Fort Peck Indian Reservation
- Historical Markers/Interpretive Sign, Historic Sites, Lewis and Clark Expedition
- General info
Fort Peck Indian Reservation is the home of two tribes, the Assiniboines, whose forefathers were living in this vicinity when Lewis and Clark came up the Missouri in 1805, and the Dakota (Sioux), descendants of the “hostiles” who fiercely resisted the white invasion of their homelands. Some of the Dakotas took part in the Minnesota uprising of 1862 and moved west when the Army tried to round them up. Others took part in Custer’s demise at the Battle of the Little Big Horn in 1876. The Assiniboines, also of Dakota descent, split from the Yanktonai band in the early 1600s and migrated west. They shared the vast Blackfeet hunting territory set aside by the Treaty of 1855 from which Fort Peck Reservation was created in 1888 when 17,500,000 acres were ceded to the government. Part of the tribe resides on the Fort Belknap Reservation, 160 miles west of here.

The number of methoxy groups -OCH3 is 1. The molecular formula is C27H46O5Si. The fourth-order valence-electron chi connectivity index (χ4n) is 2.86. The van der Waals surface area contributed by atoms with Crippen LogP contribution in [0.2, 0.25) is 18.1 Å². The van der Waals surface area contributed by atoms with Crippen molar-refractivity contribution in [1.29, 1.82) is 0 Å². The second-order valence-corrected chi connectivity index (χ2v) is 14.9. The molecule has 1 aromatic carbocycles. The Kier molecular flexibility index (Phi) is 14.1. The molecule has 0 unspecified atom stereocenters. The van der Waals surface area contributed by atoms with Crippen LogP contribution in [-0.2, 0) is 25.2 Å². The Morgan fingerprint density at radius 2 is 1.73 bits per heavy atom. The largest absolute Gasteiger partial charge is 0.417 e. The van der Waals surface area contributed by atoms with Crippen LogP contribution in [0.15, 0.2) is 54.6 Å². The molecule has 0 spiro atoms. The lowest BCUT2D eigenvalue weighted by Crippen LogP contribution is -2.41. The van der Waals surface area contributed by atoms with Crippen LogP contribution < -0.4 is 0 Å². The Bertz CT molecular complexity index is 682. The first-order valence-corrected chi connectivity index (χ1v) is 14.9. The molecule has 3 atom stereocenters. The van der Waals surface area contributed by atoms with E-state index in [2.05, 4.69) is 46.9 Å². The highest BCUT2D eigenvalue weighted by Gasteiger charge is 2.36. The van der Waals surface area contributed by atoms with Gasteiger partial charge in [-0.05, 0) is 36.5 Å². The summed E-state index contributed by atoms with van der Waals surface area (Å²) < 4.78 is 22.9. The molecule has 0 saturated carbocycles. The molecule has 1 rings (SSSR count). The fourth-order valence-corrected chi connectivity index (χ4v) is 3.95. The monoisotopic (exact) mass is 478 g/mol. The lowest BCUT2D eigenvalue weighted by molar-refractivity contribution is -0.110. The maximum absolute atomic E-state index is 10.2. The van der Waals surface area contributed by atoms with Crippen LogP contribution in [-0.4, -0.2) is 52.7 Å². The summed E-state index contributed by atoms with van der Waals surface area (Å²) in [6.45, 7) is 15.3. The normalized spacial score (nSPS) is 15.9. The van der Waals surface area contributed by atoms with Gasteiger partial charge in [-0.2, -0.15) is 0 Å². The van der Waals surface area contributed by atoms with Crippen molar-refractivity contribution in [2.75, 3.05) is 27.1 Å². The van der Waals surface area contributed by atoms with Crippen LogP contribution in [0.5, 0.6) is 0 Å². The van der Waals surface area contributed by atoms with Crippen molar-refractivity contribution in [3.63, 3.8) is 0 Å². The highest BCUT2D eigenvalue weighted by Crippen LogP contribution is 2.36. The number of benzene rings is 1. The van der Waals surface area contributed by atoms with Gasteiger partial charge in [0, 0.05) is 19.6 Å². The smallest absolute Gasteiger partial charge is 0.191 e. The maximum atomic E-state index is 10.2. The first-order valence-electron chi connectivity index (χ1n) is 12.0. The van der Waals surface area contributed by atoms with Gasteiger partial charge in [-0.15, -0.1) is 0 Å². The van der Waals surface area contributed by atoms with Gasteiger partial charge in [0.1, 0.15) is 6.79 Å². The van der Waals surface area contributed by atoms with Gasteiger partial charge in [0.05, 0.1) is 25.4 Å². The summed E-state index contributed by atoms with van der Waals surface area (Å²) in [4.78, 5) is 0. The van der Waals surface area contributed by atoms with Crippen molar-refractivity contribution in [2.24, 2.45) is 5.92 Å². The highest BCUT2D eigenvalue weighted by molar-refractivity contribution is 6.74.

Named for Campbell Kennedy Peck, Fort Peck was originally a fur trading post established near the mouth of the Milk River by Abel Farwell for the Durfee and Peck Co. in 1866-67. In 1873, the Bureau of Indian Affairs began using part of the post as Fort Peck Indian Agency. Flooded out by an ice jam on the Missouri in 1877, the agency was moved to the present site at the mouth of the Poplar River. The earlier site now rests under the waters behind Fort Peck Dam.
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